Academic journal article TheatreForum

Andreas Kriegenburg: The Cabinet-Maker Director

Academic journal article TheatreForum

Andreas Kriegenburg: The Cabinet-Maker Director

Article excerpt

As the house director of what most consider the leading theatre in Germany today and as one of the directors most frequently invited during the past decade to the prestigious Berlin Theatertreffen, Andreas Kriegenburg is arguably the most visible director in contemporary Germany, whose theatrical culture has for the past century placed the director at the pinnacle of the theatrical enterprise.

Kriegenburg's path to this position of prominence was not a smooth one. He was born in East Germany, in Magdeburg, in 1963, and began his career not as a theatre artist but as a cabinetmaker. It was through carpentry that he entered the theatre, serving as technician and stage carpenter of the Magdeburg Theatre from 1982 to 1984. There he became interested in directing, and in 1984 moved to the smaller Gerhart Hauptmann Theatre in rather remote Zittau, on the Czech border, as assistant director. He began his directing career with Yevegeny Schwarz's Little Red Riding Hood that same year. In 1987 he obtained a position as assistant director and later director at the larger Kleist-Theater in Frankfurt an der Oder; his first production there was Miss Julie in 1989. The destruction of the wall that same year inspired widespread celebration in both East and West Germany, but Kriegenburg took a darker view. While well aware of the shortcomings of the DDR, he anticipated not a new golden age for Germany but a continuation of struggle, frustration, and thwarted dreams. Indeed his response to the major event of the decade was a powerful and disturbing staging of Lothar Trolle's dark Barackenbewohner (Barrack Residents), which Kriegenburg himself characterized as a reaction to the euphoria sweeping the country at the time.

Trolle's text, dense and poetic, is inspired by the second book of Moses, where the Hebrew people begin to lose hope in the wilderness. Their camps become the camps of the modern German people, the camps of fascism and Stalinism, and Kriegenburg's production suggested no end in sight to their search for the promised land, but a continuation of their waiting, their deferred hopes, their aimless wandering. He kept the rather abstract contemporary figures of Trolle's play, but created a new collage of lines from the play and improvised action. At the end the various tokens of hope and suggestions of stability are gathered into a pile of rubble in the middle of the stage, among it the fragments of an elegant white bust of Stalin which presided over most of the evening but at last is broken up and scattered among the other symbols of disappointed hopes. The play's troubled characters face this rubble without any feeling of release but only a desperate feeling of loss and lack of direction (see Pietzsch 4).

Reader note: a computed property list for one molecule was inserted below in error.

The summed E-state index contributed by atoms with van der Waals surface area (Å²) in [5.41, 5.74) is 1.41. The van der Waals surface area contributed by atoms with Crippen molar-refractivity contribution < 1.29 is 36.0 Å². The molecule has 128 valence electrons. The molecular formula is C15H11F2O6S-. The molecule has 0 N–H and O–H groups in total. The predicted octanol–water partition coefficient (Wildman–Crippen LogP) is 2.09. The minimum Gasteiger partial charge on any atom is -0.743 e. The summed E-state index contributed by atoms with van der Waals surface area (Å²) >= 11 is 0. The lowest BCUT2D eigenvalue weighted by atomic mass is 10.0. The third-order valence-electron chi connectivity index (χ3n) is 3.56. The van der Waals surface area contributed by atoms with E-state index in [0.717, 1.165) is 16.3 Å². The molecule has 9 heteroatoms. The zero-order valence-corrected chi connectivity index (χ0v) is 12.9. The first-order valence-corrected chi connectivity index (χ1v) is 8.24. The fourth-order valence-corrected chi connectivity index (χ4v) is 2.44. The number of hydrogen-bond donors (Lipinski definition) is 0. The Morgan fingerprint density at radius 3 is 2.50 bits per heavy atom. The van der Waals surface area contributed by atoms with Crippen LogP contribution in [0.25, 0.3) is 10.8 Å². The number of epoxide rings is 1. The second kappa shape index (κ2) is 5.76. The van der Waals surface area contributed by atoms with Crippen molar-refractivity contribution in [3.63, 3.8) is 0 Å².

Kriegenburg's striking and innovative production of Barackenbewohner added distinctly to his growing reputation and helped to gain him an invitation to become a staff director at the Berlin Volksbühne, which had been a major theatre in the former East Germany. His first production there was a highly praised reworking of Büchner's Woyzeck in 1991. [Photo 1] Utilizing an approach to this classic that would become particularly associated with the Volksbühne during the 1990s and often described by the then-popular critical term, "deconstructive," Kriegenburg broke Büchner's series of fragments down into its individual parts, then put it back together again with visible cracks, showing the title character as both a perpetrator and victim in a dehumanizing society. Conservative critics were outraged by the rough approach and the almost hysterical style, but the impact of the production was so great that it was invited to the Berlin Theatertreffen, the annual festival of ten outstanding German productions from the previous season. This selection caused a minor sensation, not only because of the shocking approach, but because Kriegenburg was the only director selected that year from newly assimilated East Germany.

Suddenly Kriegenburg, already known in the East, entered Western consciousness. …

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